renderings of ancient, Jewish laws: they're all the rage, in some
quarters. Efforts to post them in public buildings, especially public-school
classrooms: they're very fashionable these days, in some quarters.
Take, for instance,
Alabama. On 11 March, Alabama's House of Representatives passed
a bill authorizing a change to the state constitution. The change
would allow the display of the Ten Commandments on all state property,
including public schools. The bill was passed 89 to 0. If passed
by the state senate, a referendum would be put to the voters in
2004. Another house bill would require the Ten Commandments to be
posted in every public school. This all comes after a federal judge
ordered the chief justice of the Alabama Supreme Court to remove
a large, granite monument engraved with the Ten Commandments that
he snuck into the state judicial building in the middle of the night.
in the News: misterthorne.org November 2002 for the story.)
Or consider Elkhart
county in Indiana. County commissioners there approved the display
of the Ten Commandments in the County Office Building. The Indiana
Civil Liberties Union suggested a lawsuit would be the result. Then
a group of citizens said they would pay to defend the commissioners
if the ICLU acted. Last year, the ICLU won a suit against the city
of Elkhart, which had placed a monument bearing the Ten Commandments
in front of city hall. The granite monument was removed last year
after it was ruled unconstitutional.
Or consider Rutherford
county in Tennessee. The county commission posted the Ten Commandments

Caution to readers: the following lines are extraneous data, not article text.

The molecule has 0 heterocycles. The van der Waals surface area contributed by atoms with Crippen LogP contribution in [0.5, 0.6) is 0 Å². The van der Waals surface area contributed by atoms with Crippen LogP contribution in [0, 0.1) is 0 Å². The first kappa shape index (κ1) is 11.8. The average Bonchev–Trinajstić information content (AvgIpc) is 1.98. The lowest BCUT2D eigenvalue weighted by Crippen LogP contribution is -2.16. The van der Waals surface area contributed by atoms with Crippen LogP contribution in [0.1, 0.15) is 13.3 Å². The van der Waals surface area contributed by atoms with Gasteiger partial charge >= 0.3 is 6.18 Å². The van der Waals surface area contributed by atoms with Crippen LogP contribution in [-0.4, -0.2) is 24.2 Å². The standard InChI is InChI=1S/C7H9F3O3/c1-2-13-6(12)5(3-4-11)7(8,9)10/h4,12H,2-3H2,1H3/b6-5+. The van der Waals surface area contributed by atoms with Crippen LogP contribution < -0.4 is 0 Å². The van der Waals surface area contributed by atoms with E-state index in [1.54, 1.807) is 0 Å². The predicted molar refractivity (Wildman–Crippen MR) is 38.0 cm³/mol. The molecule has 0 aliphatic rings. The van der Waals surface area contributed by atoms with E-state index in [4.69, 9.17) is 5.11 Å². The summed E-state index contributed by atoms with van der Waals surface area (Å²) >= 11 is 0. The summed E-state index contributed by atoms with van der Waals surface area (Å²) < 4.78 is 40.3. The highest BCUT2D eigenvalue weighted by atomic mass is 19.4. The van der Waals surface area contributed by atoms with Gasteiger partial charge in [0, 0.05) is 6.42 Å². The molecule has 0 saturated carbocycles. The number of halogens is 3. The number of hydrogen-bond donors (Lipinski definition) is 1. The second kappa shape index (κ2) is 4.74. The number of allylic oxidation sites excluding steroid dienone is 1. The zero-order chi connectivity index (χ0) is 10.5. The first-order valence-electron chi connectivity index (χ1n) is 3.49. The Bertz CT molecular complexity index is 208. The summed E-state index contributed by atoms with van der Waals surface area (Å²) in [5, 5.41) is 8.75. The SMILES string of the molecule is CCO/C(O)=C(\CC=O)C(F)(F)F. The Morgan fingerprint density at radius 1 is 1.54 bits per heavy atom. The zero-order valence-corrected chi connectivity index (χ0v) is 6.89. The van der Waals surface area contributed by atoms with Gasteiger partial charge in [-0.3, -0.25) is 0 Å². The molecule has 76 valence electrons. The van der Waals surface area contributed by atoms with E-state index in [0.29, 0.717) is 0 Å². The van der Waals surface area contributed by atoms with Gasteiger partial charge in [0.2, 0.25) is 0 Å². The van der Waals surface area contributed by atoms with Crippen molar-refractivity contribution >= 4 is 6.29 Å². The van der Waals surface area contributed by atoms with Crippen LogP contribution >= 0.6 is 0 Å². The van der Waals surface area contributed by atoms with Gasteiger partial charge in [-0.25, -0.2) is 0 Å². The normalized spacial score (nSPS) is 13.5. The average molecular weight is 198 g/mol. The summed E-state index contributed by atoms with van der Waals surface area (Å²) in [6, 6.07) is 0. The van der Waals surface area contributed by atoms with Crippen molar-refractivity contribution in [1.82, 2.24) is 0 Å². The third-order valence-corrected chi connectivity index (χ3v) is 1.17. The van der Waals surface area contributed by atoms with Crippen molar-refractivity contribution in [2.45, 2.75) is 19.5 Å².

in the county courthouse last April. The ACLU of Tennessee filed
suit and, last June, a federal judge issued a preliminary injunction
ordering their removal. But on 5 March, the judge stayed his ruling.
Why? Because of Liberty Counsel. The religious civil liberties group
is representing the county pro bono. It argued that their removal
should await a decision by a higher court in a very similar case
in Kentucky. There, three counties have appealed a federal court
ruling that they remove the Ten Commandments from public buildings.
Or consider Rhea
county in Tennessee, site of the famed Scopes trial. Last year,
a federal judge ordered the Ten Commandments removed from public
buildings in neighboring Hamilton County. The order comes from a
suit brought by the ACLU of Tennessee. After losing the suit, the
county removed three plaques bearing the Ten Commandments from public
buildings. To pay its legal costs, it sold them at auction.
One of the plaques
went to June Griffin, a citizen of Rhea county. After learning that
hers was the winning bid, Griffin exclaimed, "Praise God. Praise
God." She said her plaque would be posted in a public building in
Rhea county. And she insisted that the county has the right to post
the Ten Commandments in public buildings. Aware of the ACLU's track
record of success in the courts, she warned against any further
legal action to rid the public of displays of ancient laws. "We
will defend them, but it won't be with lawyers," she said. On 21
March, Griffin appeared at a meeting of county commissioners. The
commission expected her to bring the plaque to the meeting. Instead,
she brought a framed 1040 tax form and said she had posted the plaque
in an undisclosed public building. The commissioners declined her
invite to play Hide and Seek.